I have a head for recalling numbers. Always have. Always will.
Birthdays, anniversaries, phone numbers, even license plates. It is impossible for a particular date to approach, and not recall the events that are associated with it – preparations for a wedding, the excitement of starting a new sort of life, and the moments of celebration in the early years. Or, the date of a blow-up, the date of separation, the date of a final decree that wasn’t an end at all, but the beginning of something long and painful.
At times, these sources of recollection pass easily. I may be wistful for a few minutes, and then I move on. I may even steal a glance at an album and marvel at youth, at idealism, at a lovely setting – and feel no pain. I am grateful when that occurs.
At other times, a date becomes a dagger. Maybe it’s an engagement anniversary or the ex’s birthday or even the way a holiday weekend was enjoyed “as a family.”
These days, that discomfort is only felt when I am already in a heightened state of stress or vulnerability. I am also grateful for that.
Photographs and old letters can be the most challenging of all. When I’m immersed in cleaning and organizing jags, which I have been lately, that’s when I’m most likely to bump into the unexpected. And given that I’m sentimental – hardly a surprise, I know – I have tucked away so many mementos over the years that I’ve long since lost count.
Then, setting my mind on a stack of papers, files, magazines, or books in need of going through and clearing out, inevitably I encounter a tangible memory. Some of the memories are good albeit bittersweet, and I smile. Some are tough to recall even in passing, and they may set off a chain reaction that takes me to a dark place.
Family photographs can be the most difficult, especially those taken when children are little.
As I was the one behind the camera, I appear in relative few of these scenes, whereas my ex is in many. I intentionally captured the moments he was around as a way of “pinching myself” that I had been fortunate enough to marry.
Fortunate enough to marry. What in the hell kind of thought is that? When will we stop measuring a woman’s “success” in whether or not she marries?
Of course, looking back I recognize the potent lessons of my childhood and adolescence. I was “lucky” to have found a man (my mother’s view point). I was “lucky” to be loved at all (my emotional interpretation of her words). I was “lucky” that a man wanted to marry me once I was over 30. I would be “lucky” to ever meet anyone else who was as smart and still single. My mother never knew about the three men in the ten years before who also wanted to marry, and I said no.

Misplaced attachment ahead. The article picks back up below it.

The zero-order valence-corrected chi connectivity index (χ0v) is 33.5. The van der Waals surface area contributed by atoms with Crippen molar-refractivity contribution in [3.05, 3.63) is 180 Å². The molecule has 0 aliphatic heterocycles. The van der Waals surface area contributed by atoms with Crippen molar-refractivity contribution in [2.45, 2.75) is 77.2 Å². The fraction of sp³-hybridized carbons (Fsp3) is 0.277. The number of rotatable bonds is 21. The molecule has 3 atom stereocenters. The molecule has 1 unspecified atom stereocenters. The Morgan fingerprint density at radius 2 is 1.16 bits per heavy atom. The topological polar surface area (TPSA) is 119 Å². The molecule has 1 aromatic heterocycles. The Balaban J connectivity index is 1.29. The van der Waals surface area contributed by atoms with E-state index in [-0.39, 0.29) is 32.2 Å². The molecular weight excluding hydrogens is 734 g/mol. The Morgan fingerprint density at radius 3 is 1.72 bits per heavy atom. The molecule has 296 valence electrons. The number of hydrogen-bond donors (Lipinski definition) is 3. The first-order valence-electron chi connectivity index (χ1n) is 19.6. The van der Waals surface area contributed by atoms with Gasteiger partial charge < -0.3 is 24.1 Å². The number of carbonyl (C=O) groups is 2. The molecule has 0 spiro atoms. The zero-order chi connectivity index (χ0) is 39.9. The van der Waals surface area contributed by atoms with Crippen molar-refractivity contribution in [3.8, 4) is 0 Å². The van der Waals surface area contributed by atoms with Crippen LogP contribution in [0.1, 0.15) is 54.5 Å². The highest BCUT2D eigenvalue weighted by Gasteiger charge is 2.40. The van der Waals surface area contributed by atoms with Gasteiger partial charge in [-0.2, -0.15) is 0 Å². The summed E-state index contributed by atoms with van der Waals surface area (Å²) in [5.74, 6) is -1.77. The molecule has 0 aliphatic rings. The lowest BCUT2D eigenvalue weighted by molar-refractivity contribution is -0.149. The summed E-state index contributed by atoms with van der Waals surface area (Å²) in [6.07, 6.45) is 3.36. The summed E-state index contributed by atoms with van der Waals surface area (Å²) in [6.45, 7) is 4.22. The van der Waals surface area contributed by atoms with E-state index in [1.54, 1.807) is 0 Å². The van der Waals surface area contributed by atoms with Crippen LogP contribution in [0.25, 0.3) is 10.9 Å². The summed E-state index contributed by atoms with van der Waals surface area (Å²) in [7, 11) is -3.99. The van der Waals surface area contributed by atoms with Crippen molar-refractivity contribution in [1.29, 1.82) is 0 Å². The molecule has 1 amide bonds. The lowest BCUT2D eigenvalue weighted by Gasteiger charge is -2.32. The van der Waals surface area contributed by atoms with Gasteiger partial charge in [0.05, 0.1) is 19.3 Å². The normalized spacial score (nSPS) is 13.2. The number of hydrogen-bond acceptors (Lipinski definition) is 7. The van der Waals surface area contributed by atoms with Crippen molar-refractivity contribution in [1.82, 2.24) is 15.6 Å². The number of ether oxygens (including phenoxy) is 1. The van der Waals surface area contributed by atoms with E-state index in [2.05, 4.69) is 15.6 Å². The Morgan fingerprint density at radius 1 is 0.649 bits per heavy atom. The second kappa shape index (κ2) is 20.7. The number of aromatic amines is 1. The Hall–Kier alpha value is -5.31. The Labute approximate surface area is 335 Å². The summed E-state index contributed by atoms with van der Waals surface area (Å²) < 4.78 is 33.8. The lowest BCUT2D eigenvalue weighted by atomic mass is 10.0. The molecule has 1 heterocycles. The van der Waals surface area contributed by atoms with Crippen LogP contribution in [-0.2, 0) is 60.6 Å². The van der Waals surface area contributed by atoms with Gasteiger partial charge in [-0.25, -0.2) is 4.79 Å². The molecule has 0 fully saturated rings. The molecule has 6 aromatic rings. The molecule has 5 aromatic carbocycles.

I wasn’t looking to marry, I wasn’t ready to marry, I felt no need to marry. But eventually, we may arrive at a place where the possibilities in a formalized union seem nice – at the very least. After all, everyone around us is coupled up, we’re tired of dating, and we want to feel what we imagine to be “safe” – safety in a person we can count on, safety in what we construct as “family.”
If the opportunity presents itself, we say yes. It’s what we do, isn’t it?
When we hear it enough – that we’re lucky to have found someone who would “have us” – don’t we believe it? Especially when we haven’t felt “good enough” for much of our lives, and when the indirect message in those remarks reinforces a lack of self-esteem, which further encourages our inner critical voice to take up the same refrain: “You’re lucky to have this chance, you’re lucky to be in a position to make compromises, don’t rock the boat.”
And so we say “I do” to the chance, “I do” to the compromises, and “I don’t and I won’t” to rocking the boat – until the boat is overturned in a tidal wave we never see coming.
Sometimes, we stumble into images and words that follow us through the divorce itself, and possibly out the other side. They pop up in unmailed letters to old friends, in candid photographs taken at a child’s party, and an expression of bewilderment or weariness. Years later, we revisit these moments and know they serve as reminders that we weathered storms, made it to shore, picked ourselves up and kept on going. Somehow, in the process, we built a sense of deserving a whole self, and we succeeded in chasing away the inner critic.
Then we embrace the date, the weekend, the echo of an event. We feel what we feel, we do not linger, and we carry on.